So now, we are praying for where God is guiding us within either a Roman Catholic Parish or Othodox. We are a wounded family, but it is in the wounds that we experience the resurrection with our Lord Christ. Our pilgrimage is taking a Sabbath for us to cleanse our spirits, but we know there is a community out there that will embrace us…trust in God, this Advent season is one of peace, hope, faith, joy, and love…for we await the miraculous birth of  a wee babe that will transform the world again.

So here we await… the miracle to be birthed anew.


Down through history of the Celtic Church there have been issues that have arisen that would destroy the church- shatter the Anglican Communion. Each time a heresy has arisen there has been a movement of spirituality to counter.[1] Today another such issue faces not only the Province of Canada, and the Episcopal Church of the United States of America, but the world wide Anglican Communion. The question that has emerged is whether or not the blessing of committed, monogamous same-sex unions is a matter of doctrine or not? (St. Michael’s Report, p.3). The Most Rev. Andrew Hutchinson (Primate of Canada) commissioned the St. Michael’s Report in 2004 to explore this issue. Now the question arises for reflection is simple: is this the issue that will tear the church apart or is it just another form of renewal where we need to ask ourselves what is God doing here?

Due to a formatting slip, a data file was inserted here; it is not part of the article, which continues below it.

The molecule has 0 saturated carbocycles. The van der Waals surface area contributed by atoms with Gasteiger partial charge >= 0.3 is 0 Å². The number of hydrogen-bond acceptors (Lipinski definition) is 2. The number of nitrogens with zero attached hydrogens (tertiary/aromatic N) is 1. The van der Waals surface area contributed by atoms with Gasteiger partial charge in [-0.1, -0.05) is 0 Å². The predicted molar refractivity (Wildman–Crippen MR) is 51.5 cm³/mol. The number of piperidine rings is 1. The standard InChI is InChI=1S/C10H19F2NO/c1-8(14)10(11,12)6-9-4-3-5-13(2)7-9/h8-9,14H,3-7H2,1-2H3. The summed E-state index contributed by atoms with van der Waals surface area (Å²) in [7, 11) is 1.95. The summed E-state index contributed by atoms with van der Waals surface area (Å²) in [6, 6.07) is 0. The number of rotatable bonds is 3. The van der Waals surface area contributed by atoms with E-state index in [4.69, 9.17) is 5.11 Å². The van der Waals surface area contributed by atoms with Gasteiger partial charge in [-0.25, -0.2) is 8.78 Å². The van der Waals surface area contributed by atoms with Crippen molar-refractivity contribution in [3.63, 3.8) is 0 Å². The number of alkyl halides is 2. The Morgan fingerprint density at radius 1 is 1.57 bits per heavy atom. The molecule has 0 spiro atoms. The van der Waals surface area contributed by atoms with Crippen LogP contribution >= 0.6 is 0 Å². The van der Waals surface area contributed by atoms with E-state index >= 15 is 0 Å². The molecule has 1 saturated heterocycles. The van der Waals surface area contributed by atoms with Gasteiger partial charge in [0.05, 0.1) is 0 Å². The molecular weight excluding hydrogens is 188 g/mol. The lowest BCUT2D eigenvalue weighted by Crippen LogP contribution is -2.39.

Paul Avis’ worked from the thesis in his book: Anglicanism and the Christian Church that one cannot use the term church to describe Anglicanism. For the term church as it is used today describes a church with a confession (ala Lutherans) or a Pope/Patriarch (ala Orthodox or Romans), whereas the Anglican Church International is not bonded by these matters, but rather by the coming to the Altar each Sunday for the Celebration of the Lord’s Supper (The Eucharist).

For the Communion to have survived for so many centuries it comes from walking the Via Media unlike most forms of ecumenicism, this middle path does not translate into he lowest common denominator. In fact it involves embracing both the Romanist and Protestant traditions, while at the same time using the Liturgy to create theology and doctrine.